First draft rules

I would advise any beginning writer to write the first drafts as if no one else will ever read them – without a thought about publication – and only in the last draft to consider how the work will look from the outside.  Anne Tyler

 What are the rules for first drafts?

“Most people who bother with the matter at all would admit that the English language is in a bad way, but it is generally assumed that we cannot by conscious action do anything about it. Our civilisation is decadent and our language — so the argument runs — must inevitably share in the general collapse. It follows that any struggle against the abuse of language is a sentimental archaism, like preferring candles to electric light or hansom cabs to aeroplanes. Underneath this lies the half-conscious belief that language is a natural growth and not an instrument which we shape for our own purposes.” (Orwell 1946)

George very kindly goes on to tell us that there are six rules to adhere to:-

  • Never use a metaphor, simile, or other figure of speech which you are used to seeing in print.
  • Never use a long word where a short one will do.
  • If it is possible to cut a word out, always cut it out.
  • Never use the passive where you can use the active.
  • Never use a foreign phrase, a scientific word, or a jargon word if you can think of an everyday English equivalent.
  • Break any of these rules sooner than say anything outright barbarous.

I would rather start a project or help a client start a project than work through my editing schedule.  I love beginnings and successful conclusions.  Like Cinderella, I want the glass slipper to fit and marry the prince without having to go through life first with the ugly sisters.  Despite wanting the happy ending, I need, like you, a sprinkling of magic discipline fairy dust. Rules for getting from first draft to publication is a game you have to play with yourself.  A game which makes it easier to get to ‘the end’.

How to get to first draft

Forget introductions, one of the reasons we get stuck writing is that we are trying to work out what our introduction should say.  After you have planned your outline, get on with writing the content.

In planning your book, you will have, I hope, created an outline plan, which gives you a base line to work to and a structure to write to.  Get it out and jog your memory.  If you get to a section that you can’t write, put some keywords in another colour in, so that you can see where your gaps are and come back to them later.  Keep a log of things that you have to come back to.

Chapter outline plan reminder:-

  1. What are the questions your reader wants you to answer?
  2. What are your key messages? What can I tell my reader that will help to answer their questions?’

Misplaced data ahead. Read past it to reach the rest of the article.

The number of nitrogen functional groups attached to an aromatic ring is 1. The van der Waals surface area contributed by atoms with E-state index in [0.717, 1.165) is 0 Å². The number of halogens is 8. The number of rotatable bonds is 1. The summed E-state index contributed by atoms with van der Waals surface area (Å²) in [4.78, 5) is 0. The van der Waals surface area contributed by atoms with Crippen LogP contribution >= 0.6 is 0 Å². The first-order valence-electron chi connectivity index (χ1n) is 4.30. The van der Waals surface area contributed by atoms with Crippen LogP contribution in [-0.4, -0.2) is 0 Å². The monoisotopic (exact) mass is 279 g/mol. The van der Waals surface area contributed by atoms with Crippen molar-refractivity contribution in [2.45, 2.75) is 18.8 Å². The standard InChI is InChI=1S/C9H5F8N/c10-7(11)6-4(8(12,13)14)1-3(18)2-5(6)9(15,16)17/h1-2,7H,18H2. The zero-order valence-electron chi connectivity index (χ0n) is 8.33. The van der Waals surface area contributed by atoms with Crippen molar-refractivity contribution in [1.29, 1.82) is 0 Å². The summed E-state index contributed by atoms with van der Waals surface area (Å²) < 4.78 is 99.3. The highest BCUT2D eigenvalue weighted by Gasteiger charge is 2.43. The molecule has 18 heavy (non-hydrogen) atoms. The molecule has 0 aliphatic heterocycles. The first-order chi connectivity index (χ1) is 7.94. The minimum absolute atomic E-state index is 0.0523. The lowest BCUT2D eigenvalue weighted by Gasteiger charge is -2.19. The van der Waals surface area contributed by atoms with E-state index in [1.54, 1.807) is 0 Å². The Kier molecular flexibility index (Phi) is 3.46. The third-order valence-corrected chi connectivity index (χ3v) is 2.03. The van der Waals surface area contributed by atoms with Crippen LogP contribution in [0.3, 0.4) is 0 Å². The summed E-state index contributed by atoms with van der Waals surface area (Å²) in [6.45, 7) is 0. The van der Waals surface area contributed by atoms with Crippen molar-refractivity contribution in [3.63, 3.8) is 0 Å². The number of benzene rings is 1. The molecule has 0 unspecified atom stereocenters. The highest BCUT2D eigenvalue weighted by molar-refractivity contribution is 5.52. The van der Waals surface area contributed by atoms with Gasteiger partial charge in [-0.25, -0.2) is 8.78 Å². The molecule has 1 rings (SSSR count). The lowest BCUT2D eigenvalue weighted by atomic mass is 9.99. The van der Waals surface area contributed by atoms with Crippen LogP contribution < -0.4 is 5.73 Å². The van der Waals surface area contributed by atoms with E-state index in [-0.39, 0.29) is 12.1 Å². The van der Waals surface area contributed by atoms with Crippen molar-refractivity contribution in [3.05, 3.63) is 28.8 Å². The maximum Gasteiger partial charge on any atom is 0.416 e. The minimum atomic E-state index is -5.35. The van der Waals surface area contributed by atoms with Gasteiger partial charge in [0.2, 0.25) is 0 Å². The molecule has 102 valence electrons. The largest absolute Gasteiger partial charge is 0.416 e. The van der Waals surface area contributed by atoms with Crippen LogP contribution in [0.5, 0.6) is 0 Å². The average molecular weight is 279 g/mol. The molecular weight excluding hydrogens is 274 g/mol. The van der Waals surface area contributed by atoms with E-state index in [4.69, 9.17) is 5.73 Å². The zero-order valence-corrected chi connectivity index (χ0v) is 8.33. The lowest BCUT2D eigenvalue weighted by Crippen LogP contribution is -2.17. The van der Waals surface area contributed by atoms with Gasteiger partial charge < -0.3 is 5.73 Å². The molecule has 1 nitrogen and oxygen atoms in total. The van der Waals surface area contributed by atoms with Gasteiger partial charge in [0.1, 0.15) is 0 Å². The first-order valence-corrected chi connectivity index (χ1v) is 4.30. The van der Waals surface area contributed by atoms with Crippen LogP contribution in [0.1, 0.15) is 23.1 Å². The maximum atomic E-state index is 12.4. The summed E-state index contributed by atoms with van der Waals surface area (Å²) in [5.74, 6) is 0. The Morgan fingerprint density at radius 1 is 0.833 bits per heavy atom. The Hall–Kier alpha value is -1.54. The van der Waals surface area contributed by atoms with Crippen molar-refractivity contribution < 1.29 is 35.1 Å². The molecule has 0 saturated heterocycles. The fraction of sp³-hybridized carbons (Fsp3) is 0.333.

3. What is your call to action? What do you want your reader to do as a result of reading this chapter?

Getting to first draft rules

  • Find the right environment to write.
  • Commit to getting your first draft done by a certain date.
  • Find someone to hold you accountable.
  • Get your resources and support systems in place before you start.
  • Adapt your thinking and adopt a writer’s mind-set.
  • Turn off the critical voices, what do they know about first drafts anyway?
  • Shoot your inner perfectionist in the head, constant worrying about your first draft will get you nowhere.
  • Your first draft is just that, a foundation, giving you the chance in later drafts to really turn it into something great.
  • Think big picture; forget getting bogged down in too much detail. For all you detail people come back to the question you are answering, ask yourself do I have ‘scope creep? For you big picture people remember at some point you will have to add detail.
  • Don’t worry about grammar, spelling or punctuation at all at this stage, just get your ideas out.
  • Formatting doesn’t matter, unless you need a visual structure to ‘see’ where you are going, in which case use a simple layout.  Interior design comes later.
  • Flow doesn’t always come, so write when you can or move onto an area that does flow.  Writing doesn’t have to be linear.
  • If you are stuck, change your focus and write a blog that could be used in your book.
  • Keep a journal to record your ideas and reflections.
  • Writing is hard work, when the going gets tough, remember your commitment and just get on with it.
  • First drafts suck, who cares!

When we get to the end of our first draft, elation is usually followed by embarrassment as you read through what you have written.  Get over it and congratulate yourself on coming this far.

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